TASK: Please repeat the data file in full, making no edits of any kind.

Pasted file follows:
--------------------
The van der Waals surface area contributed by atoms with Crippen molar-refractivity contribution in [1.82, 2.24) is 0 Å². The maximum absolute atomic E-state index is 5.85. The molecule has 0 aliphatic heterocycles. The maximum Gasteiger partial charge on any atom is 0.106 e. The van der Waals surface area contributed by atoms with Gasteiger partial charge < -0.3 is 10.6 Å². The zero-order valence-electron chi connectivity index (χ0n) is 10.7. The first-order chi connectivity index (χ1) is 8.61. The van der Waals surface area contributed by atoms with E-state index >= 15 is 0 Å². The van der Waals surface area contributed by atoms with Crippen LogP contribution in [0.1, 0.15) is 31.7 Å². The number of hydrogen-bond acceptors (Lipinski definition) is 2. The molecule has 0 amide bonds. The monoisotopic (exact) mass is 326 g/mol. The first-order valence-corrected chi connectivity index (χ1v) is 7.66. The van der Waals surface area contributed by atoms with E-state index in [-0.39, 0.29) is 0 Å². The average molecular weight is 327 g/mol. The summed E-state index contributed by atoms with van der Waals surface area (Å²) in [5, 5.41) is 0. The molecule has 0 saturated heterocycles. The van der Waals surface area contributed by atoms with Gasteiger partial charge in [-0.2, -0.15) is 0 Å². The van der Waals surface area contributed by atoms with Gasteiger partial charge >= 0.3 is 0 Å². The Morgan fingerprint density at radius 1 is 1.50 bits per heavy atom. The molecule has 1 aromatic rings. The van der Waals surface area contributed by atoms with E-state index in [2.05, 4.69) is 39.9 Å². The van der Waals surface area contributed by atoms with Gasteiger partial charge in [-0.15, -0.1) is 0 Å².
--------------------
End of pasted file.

The van der Waals surface area contributed by atoms with Crippen molar-refractivity contribution in [1.82, 2.24) is 0 Å². The maximum absolute atomic E-state index is 5.85. The molecule has 0 aliphatic heterocycles. The maximum Gasteiger partial charge on any atom is 0.106 e. The van der Waals surface area contributed by atoms with Gasteiger partial charge < -0.3 is 10.6 Å². The zero-order valence-electron chi connectivity index (χ0n) is 10.7. The first-order chi connectivity index (χ1) is 8.61. The van der Waals surface area contributed by atoms with E-state index >= 15 is 0 Å². The van der Waals surface area contributed by atoms with Crippen LogP contribution in [0.1, 0.15) is 31.7 Å². The number of hydrogen-bond acceptors (Lipinski definition) is 2. The molecule has 0 amide bonds. The monoisotopic (exact) mass is 326 g/mol. The first-order valence-corrected chi connectivity index (χ1v) is 7.66. The van der Waals surface area contributed by atoms with E-state index in [-0.39, 0.29) is 0 Å². The average molecular weight is 327 g/mol. The summed E-state index contributed by atoms with van der Waals surface area (Å²) in [5, 5.41) is 0. The molecule has 0 saturated heterocycles. The van der Waals surface area contributed by atoms with Gasteiger partial charge in [-0.2, -0.15) is 0 Å². The van der Waals surface area contributed by atoms with Gasteiger partial charge >= 0.3 is 0 Å². The Morgan fingerprint density at radius 1 is 1.50 bits per heavy atom. The molecule has 1 aromatic rings. The van der Waals surface area contributed by atoms with E-state index in [2.05, 4.69) is 39.9 Å². The van der Waals surface area contributed by atoms with Gasteiger partial charge in [-0.15, -0.1) is 0 Å².